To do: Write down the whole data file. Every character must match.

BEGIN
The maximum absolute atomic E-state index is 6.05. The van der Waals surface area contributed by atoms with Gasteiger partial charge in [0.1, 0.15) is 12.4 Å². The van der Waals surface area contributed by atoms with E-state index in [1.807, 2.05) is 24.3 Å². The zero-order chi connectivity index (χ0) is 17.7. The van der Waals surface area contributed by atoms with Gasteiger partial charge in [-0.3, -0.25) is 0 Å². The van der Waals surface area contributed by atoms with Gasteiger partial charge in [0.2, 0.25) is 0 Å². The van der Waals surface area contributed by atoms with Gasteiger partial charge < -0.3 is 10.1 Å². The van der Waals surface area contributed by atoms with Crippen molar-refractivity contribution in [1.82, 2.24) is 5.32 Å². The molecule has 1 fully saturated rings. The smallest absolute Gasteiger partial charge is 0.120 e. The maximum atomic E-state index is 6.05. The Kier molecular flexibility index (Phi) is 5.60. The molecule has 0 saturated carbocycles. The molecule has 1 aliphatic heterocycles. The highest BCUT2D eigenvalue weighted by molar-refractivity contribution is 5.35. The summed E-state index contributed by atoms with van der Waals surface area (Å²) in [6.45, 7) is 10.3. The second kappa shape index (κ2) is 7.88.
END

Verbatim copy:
The maximum absolute atomic E-state index is 6.05. The van der Waals surface area contributed by atoms with Gasteiger partial charge in [0.1, 0.15) is 12.4 Å². The van der Waals surface area contributed by atoms with E-state index in [1.807, 2.05) is 24.3 Å². The zero-order chi connectivity index (χ0) is 17.7. The van der Waals surface area contributed by atoms with Gasteiger partial charge in [-0.3, -0.25) is 0 Å². The van der Waals surface area contributed by atoms with Gasteiger partial charge in [0.2, 0.25) is 0 Å². The van der Waals surface area contributed by atoms with Gasteiger partial charge < -0.3 is 10.1 Å². The van der Waals surface area contributed by atoms with Crippen molar-refractivity contribution in [1.82, 2.24) is 5.32 Å². The molecule has 1 fully saturated rings. The smallest absolute Gasteiger partial charge is 0.120 e. The maximum atomic E-state index is 6.05. The Kier molecular flexibility index (Phi) is 5.60. The molecule has 0 saturated carbocycles. The molecule has 1 aliphatic heterocycles. The highest BCUT2D eigenvalue weighted by molar-refractivity contribution is 5.35. The summed E-state index contributed by atoms with van der Waals surface area (Å²) in [6.45, 7) is 10.3. The second kappa shape index (κ2) is 7.88.